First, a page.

Abu Dhabi: Gulf bond sales are set for a record first half as lower borrowing costs enable companies in the region to refinance debt and raise money for expansion.
Governments and businesses in the six-nation Gulf Cooperation Council have sold $18.2 billion (Dh66.8 billion) in bonds this year, 76 per cent more than in the same period in 2011, data compiled by Bloomberg show. That’s the most for the first half since Bloomberg started tracking the data in 1999.
GCC sales expanded almost four times faster than those in emerging markets, which are up 20 per cent in 2012, the data show.
“The GCC bond market has been very resilient in 2012,” Anas Al Maizi, an Abu Dhabi-based fund manager at Royal Capital PJSC, said last Monday.
“Issuers are trying to profit from the current low yield environment to refinance their debt.”
Average yields on GCC bonds have fallen almost two times more than those in developing countries in 2012 as companies in Dubai paid and restructured debt.
Issuers in Saudi Arabia, Qatar and the UAE have also raised funds to help finance projects as the GCC benefited from an increase in oil prices to an average $101 a barrel this year from $80 a barrel in 2010.
The average yield on GCC debt has dropped 53 basis points this year to 4.55 per cent last Tuesday, the HSBC/Nasdaq Dubai GCC Conventional Average Yield shows.
The region’s biggest sale of the year was the 15 billion riyals (Dh14.7 billion) of Islamic bonds issued by Saudi Arabia’s General Authority of Civil Aviation, which plans to use the funds to pay for an airport in the Red Sea port city of Jeddah.
Saudi Arabia’s government is investing more than $500 billion to develop industry, infrastructure and create jobs.
That coincides with government plans to spend about $100 billion in Qatar, according to International Monetary Fund estimates, as the world’s biggest exporter of liquefied natural gas prepares to host the 2022 football World Cup.
Abu Dhabi, which sits on 7 per cent of the world’s proven oil reserves, also said this year it would resume stalled projects including branches of the Guggenheim and Louvre museums.
GCC bond sales are “a result of the solidity of the economic environment”, Mark Watts, head of fixed-income at National Bank of Abu Dhabi PJSC’s asset management group, which manages Dh4.1 billion, said last Tuesday.
The “amount of expansion projects and infrastructure plays in the region, the steady maturing of the institutional investment sector and the increased ability of buy-side firms to manage those institutional assets” helped prop up issuances, he added.
Economic growth in the region may slow to 5.3 per cent this year from 8 per cent in 2011, according to IMF forecasts. That’s still above estimated growth of 3.4 per cent in Latin America and compares with a contraction of 0.4 per cent in the Eurozone, according to forecasts compiled by Bloomberg.
While bond sales are up, they’re coming from a “very low base” relative to other emerging markets, Ahmad Al Anani, Middle East director at Exotix Ltd, said last Tuesday. “There’s been a lot of demand for issuance in the region driven by interest from local investors rather than international.”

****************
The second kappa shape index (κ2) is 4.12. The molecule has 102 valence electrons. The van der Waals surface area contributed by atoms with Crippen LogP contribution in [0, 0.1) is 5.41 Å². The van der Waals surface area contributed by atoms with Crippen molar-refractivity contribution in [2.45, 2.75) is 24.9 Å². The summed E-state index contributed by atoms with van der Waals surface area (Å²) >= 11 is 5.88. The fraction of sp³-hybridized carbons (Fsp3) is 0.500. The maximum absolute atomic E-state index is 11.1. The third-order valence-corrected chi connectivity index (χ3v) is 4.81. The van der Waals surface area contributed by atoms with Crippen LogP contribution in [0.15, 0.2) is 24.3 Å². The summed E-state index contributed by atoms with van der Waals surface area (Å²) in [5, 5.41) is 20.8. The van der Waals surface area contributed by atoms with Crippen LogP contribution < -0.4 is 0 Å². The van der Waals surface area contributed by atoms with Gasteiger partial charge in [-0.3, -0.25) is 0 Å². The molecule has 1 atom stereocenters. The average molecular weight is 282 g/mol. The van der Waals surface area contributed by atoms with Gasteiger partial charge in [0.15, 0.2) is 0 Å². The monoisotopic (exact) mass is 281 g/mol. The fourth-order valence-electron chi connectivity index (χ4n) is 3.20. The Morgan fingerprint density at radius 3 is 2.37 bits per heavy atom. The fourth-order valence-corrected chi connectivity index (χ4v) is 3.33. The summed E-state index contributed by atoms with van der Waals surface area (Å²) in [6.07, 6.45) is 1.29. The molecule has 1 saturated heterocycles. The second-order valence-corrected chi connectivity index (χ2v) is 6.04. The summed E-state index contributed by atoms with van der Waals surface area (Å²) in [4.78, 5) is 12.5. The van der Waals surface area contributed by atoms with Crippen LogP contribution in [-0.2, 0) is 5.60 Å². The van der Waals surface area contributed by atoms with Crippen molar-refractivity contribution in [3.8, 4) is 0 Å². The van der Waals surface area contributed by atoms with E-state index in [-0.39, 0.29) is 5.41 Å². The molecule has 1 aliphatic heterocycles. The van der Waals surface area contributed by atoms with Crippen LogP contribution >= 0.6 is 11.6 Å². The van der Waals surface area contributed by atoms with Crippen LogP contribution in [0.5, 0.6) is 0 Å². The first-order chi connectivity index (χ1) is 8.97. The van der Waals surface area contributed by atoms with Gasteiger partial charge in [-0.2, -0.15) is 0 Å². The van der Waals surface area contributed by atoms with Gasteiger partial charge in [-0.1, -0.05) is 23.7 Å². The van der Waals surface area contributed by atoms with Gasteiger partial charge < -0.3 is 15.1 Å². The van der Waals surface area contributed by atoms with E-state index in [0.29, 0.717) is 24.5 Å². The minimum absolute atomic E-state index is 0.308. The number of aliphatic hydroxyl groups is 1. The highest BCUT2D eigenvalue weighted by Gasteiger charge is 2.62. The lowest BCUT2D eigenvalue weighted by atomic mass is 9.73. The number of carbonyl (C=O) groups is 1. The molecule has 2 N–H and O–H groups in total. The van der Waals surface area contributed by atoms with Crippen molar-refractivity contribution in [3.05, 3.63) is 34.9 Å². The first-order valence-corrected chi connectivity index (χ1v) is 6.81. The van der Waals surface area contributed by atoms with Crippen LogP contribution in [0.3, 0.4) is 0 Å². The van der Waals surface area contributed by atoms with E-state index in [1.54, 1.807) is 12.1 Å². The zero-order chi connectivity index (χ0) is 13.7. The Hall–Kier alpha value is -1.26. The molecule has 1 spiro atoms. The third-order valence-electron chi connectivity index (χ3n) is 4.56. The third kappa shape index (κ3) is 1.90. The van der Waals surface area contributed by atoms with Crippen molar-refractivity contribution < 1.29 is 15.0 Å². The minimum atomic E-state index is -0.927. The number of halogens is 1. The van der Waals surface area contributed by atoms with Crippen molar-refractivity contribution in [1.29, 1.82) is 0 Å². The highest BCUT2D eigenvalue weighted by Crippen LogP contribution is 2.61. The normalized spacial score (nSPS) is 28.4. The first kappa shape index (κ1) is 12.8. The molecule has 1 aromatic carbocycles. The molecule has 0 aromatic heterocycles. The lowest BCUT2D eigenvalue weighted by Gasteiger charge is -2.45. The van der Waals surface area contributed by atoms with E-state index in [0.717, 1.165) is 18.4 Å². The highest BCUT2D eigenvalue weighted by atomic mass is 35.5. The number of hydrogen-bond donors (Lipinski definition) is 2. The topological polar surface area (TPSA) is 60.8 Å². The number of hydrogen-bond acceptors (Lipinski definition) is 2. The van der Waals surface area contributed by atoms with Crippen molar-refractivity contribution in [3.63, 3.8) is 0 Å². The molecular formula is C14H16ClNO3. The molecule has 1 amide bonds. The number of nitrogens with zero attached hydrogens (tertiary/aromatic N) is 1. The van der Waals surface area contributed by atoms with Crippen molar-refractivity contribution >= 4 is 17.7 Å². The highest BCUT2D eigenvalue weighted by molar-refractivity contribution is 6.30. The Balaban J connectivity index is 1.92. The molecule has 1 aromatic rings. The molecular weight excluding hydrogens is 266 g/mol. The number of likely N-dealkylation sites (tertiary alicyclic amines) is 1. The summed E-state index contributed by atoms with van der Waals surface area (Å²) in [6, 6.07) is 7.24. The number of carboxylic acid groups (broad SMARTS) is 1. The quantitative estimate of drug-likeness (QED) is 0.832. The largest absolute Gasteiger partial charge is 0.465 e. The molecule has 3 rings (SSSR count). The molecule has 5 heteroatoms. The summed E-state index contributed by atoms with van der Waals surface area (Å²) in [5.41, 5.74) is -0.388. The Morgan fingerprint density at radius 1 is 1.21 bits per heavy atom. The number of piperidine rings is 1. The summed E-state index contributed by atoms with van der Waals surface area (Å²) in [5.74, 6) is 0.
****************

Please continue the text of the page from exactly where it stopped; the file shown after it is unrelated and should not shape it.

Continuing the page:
GCC sales compare with $459 billion in emerging markets so far this year and $68 billion in Latin America. “We’re still far away from the potential for the region,” said Al Anani. “I wouldn’t say the market is maturing until I start seeing some of the non-government related entities issuing.”
Regional sales have been supported by a decline in borrowing costs in Dubai.
A number of state-linked companies in Dubai have repaid and restructured debt this year, among them Dubai Holding, which repaid a $500 million bond that matured in February.
The Dubai Electricity and Water Authority (ewa) paid Dh1.2 billion in borrowings on March 15, about eight months early, while Dubai International Capital reached a $2.5 billion restructuring agreement in April.
“Dubai has managed to kind of clean house and to some extent restructure a lot of its obligations,” Al Anani said.
“I think that goes some way in renewing confidence and igniting interest in the regional fixed-income market.”
The cost of insuring Dubai’s debt against default for five years has dropped 51 basis points this year to 394 on June 5, according to data provider CMA.
That compares with a 6 basis-point decline to 236 in average GCC credit default swaps, according to CMA, which is owned by CME Group and compiles data from the privately negotiated market. The contracts pay the buyer face value if a borrower fails to meet its obligations.
The GCC’s bond pipeline is growing. National Bank of Abu Dhabi expects to manage two UAE bond sales before summer, Fawaz Abu Sneineh, head of debt capital markets at National Bank of Abu Dhabi, said on May 14.
Royal Bank of Scotland has five to ten mandates for GCC bond and sukuk sales, Jacco Keijzer, head of debt capital markets, said on April 30.
“A lot of the cash or the dry powder that’s been on the sidelines in the region over the last two years is now being deployed again,” Al Anani said.